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Numina ("presence", singular numen) is a Latin term for deity and conveys the sense of immanence, of the sacred spirit that informs places and objects in Roman religion. The multiplication of names for Italic gods may obscure this sense of numinous presence in all the mundane actions of the natural world.

The word numen is also used by sociologists to refer to the idea of magical power residing in an object, particular when writing about ideas in the western tradition. When used in this sense, numen is nearly synonymous with mana." However, some authors reserve use of mana for ideas about magic from Polynesia and southeast Asia.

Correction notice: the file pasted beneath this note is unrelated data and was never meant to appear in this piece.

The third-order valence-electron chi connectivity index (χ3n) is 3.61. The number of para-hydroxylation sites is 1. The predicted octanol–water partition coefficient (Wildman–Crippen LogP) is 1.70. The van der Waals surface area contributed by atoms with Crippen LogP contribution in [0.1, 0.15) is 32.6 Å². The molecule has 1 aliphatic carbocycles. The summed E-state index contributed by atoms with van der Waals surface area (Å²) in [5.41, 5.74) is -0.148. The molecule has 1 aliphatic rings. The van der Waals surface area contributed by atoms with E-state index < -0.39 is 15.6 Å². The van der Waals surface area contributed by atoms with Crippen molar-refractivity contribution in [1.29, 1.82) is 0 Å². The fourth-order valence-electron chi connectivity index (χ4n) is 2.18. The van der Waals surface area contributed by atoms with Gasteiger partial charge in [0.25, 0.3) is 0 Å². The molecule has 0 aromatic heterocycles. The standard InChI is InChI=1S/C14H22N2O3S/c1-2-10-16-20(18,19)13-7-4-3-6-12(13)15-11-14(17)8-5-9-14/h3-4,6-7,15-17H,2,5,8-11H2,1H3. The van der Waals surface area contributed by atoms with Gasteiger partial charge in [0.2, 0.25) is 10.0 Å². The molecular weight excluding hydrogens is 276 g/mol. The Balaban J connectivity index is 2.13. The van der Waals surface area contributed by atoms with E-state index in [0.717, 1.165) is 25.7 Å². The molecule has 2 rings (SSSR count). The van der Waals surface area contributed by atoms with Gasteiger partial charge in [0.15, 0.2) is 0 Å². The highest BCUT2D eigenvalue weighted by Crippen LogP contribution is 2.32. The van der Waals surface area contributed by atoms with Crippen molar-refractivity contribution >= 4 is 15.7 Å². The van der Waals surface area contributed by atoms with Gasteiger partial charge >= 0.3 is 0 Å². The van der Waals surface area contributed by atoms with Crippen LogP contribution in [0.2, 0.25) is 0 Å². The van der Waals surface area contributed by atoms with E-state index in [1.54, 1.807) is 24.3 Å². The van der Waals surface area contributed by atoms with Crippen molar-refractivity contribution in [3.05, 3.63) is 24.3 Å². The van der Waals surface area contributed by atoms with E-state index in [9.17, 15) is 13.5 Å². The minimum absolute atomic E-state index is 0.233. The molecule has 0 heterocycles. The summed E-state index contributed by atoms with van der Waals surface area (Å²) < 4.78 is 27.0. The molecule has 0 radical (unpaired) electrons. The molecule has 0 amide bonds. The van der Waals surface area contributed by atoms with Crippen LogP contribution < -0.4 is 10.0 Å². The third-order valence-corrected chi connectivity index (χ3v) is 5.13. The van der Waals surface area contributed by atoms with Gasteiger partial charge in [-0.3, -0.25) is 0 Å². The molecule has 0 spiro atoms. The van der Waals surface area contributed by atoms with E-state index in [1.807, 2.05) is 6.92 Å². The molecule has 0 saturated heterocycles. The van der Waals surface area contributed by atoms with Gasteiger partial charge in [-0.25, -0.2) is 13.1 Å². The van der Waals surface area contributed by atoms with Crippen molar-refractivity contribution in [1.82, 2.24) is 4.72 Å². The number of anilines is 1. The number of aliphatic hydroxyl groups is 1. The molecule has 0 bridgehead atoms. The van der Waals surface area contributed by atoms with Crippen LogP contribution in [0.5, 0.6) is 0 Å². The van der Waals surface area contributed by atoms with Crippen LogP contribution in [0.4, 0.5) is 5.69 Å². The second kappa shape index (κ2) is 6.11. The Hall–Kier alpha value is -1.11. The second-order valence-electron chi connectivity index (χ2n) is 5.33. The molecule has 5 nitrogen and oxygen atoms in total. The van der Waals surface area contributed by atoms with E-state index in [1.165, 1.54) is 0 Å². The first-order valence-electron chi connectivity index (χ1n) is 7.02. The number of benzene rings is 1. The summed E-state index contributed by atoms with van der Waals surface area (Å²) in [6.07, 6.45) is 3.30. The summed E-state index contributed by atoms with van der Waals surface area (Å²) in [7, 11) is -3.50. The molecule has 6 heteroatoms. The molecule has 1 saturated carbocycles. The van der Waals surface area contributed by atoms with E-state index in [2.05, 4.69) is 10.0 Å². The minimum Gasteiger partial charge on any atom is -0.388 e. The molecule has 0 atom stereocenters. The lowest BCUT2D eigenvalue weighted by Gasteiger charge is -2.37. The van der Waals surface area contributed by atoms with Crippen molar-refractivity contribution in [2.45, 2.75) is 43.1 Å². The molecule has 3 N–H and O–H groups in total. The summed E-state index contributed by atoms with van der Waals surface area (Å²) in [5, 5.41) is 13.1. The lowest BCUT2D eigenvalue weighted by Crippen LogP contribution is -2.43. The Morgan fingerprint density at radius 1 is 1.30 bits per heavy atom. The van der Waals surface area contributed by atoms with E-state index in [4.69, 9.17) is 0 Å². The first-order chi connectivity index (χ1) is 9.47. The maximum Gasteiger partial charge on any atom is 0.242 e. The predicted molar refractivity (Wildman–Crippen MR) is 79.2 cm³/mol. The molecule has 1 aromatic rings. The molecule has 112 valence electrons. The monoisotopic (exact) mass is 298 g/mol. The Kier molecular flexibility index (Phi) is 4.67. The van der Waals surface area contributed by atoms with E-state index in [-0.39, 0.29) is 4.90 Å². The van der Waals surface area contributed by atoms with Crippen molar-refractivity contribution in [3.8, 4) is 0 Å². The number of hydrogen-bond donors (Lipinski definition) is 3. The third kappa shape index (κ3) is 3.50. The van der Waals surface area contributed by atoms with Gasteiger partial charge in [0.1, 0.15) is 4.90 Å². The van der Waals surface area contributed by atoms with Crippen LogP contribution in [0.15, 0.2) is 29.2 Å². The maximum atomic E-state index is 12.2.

Note that etymologically the Latin word numen originally and literally meant "nodding," but was also associated with meanings of "command" or "divine majesty."

References: "The Idea of the Holy" by Rudolf Otto.

[edit] Similar cultural concepts

The concept of a life-energy inherent in all living beings seems to be a fairly universal archetype, and appears in numerous ancient religions and systems of metaphysics (in addition to having been borrowed by George Lucas's science-fiction films).

Analogies to numina in other societies include:

Also related are the philosophical concepts of:

[edit] Popular Culture

  • In the novel Contact by Carl Sagan, the term 'numinous' comes up in a discussion between Ellen Arroway and Ken der Heer regarding the differences between science and religion.
  • In the original World of Darkness game system, 'numina' were minor psychic or magical abilities held by otherwise ordinary humans, as well as various supernatural powers used by other beings that didn't fall into a specific category.

[edit] External link

es:Numen eu:Numen pl:Numen fr:Numen pt:Numina


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